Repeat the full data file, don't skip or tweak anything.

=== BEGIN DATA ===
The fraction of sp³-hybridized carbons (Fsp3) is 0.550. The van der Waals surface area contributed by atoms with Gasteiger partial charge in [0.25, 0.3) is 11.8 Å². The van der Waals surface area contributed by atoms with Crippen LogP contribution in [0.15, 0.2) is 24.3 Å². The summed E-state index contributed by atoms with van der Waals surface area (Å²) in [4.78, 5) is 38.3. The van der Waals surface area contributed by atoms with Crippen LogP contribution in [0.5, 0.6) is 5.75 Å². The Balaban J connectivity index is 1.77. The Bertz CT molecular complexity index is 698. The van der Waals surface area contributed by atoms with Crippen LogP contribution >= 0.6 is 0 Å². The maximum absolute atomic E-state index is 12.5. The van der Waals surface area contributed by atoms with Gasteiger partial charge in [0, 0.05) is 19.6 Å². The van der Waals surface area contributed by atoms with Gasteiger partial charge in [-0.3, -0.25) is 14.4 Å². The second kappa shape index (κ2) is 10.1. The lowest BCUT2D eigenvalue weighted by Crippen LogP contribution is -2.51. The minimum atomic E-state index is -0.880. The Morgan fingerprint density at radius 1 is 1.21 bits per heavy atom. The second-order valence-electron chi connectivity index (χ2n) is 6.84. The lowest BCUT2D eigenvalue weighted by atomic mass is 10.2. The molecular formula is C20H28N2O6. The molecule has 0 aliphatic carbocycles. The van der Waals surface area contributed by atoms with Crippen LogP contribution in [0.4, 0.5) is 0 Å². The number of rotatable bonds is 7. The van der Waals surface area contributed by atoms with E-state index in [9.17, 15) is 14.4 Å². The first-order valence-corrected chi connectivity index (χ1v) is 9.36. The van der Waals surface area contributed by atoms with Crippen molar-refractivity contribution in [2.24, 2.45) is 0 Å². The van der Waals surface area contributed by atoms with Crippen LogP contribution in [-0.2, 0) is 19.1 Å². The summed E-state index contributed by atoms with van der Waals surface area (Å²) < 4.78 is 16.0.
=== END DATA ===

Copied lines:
The fraction of sp³-hybridized carbons (Fsp3) is 0.550. The van der Waals surface area contributed by atoms with Gasteiger partial charge in [0.25, 0.3) is 11.8 Å². The van der Waals surface area contributed by atoms with Crippen LogP contribution in [0.15, 0.2) is 24.3 Å². The summed E-state index contributed by atoms with van der Waals surface area (Å²) in [4.78, 5) is 38.3. The van der Waals surface area contributed by atoms with Crippen LogP contribution in [0.5, 0.6) is 5.75 Å². The Balaban J connectivity index is 1.77. The Bertz CT molecular complexity index is 698. The van der Waals surface area contributed by atoms with Crippen LogP contribution >= 0.6 is 0 Å². The maximum absolute atomic E-state index is 12.5. The van der Waals surface area contributed by atoms with Gasteiger partial charge in [0, 0.05) is 19.6 Å². The van der Waals surface area contributed by atoms with Gasteiger partial charge in [-0.3, -0.25) is 14.4 Å². The second kappa shape index (κ2) is 10.1. The lowest BCUT2D eigenvalue weighted by Crippen LogP contribution is -2.51. The minimum atomic E-state index is -0.880. The Morgan fingerprint density at radius 1 is 1.21 bits per heavy atom. The second-order valence-electron chi connectivity index (χ2n) is 6.84. The lowest BCUT2D eigenvalue weighted by atomic mass is 10.2. The molecular formula is C20H28N2O6. The molecule has 0 aliphatic carbocycles. The van der Waals surface area contributed by atoms with Crippen LogP contribution in [0.4, 0.5) is 0 Å². The number of rotatable bonds is 7. The van der Waals surface area contributed by atoms with E-state index in [9.17, 15) is 14.4 Å². The first-order valence-corrected chi connectivity index (χ1v) is 9.36. The van der Waals surface area contributed by atoms with Crippen molar-refractivity contribution in [2.24, 2.45) is 0 Å². The van der Waals surface area contributed by atoms with Crippen LogP contribution in [-0.2, 0) is 19.1 Å². The summed E-state index contributed by atoms with van der Waals surface area (Å²) < 4.78 is 16.0.